Title: Germs, Genes, & Civilization: How Epidemics Shaped Who We Are Today
Author: David Clark
While I try to find a balance between both fiction and nonfiction, if I’m being completely honest, I would have never read this book if it had not been offered for free from amazon.com. That being said, I am glad that I read it.
I’m not a microbiologist or epidemiologist by any stretch of the imagination (I may have taken a couple of biology classes in college, but that would be the extent of that). However, I do watch television and read the newspaper. I’m in the know about the global AIDS crisis and outbreaks of SARS, bird flu, swine flu, and so on. This book is geared toward people like me, with a basic understanding of epidemics, biology, and history. No need to be a scientist.
“Germs, Genes, & Civilization” (GGC) explores how epidemics have shaped the history of humankind. Author David Clark makes connections between illness and politics, religion, warfare, social development and empire-building, many which I would have never seen without reading this. GGC starts with ancient civilizations, including Egypt, the Indus River Valley, and the Greek and Roman Empires, goes through the spread of the plague and tuberculosis, follows along with malaria and smallpox to the new world, and explores the future pandemics humans may face.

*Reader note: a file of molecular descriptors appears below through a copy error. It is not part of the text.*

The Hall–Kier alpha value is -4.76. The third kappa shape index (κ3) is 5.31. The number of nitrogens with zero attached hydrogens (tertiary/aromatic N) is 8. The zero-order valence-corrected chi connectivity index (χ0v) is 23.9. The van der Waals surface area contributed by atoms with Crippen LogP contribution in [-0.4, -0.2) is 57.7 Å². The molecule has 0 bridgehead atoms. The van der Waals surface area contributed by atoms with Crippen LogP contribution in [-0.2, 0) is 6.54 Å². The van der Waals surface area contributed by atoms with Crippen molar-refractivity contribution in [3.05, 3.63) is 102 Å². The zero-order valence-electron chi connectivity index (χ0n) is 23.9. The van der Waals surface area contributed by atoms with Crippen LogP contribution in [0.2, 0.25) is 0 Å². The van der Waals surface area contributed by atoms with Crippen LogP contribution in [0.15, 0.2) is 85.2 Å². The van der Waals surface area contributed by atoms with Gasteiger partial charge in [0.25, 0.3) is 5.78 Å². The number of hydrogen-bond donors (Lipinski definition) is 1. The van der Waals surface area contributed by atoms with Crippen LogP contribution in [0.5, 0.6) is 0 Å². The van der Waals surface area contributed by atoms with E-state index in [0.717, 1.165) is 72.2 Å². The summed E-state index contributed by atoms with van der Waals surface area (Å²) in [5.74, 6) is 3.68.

While all living creatures suffer from illness, GGC also suggests that humans present a unique opportunity for diseases, “No other large animal in the know history of our planet has provided such crowds of individuals, packed closely together, just waiting for some pestilence to move in and multiply” (18).
Don’t be fooled by the seriousness of the subject matter here, Clark shows a great deal of humor in the pages of the book as well.
While stories about plagues and illnesses may not be well received at your neighborhood cocktail party, the information could come in handy if your ever a contestant on Jeopardy (which is a goal of mine). The book is an interesting read and the information is not too dense for the average reader to absorb.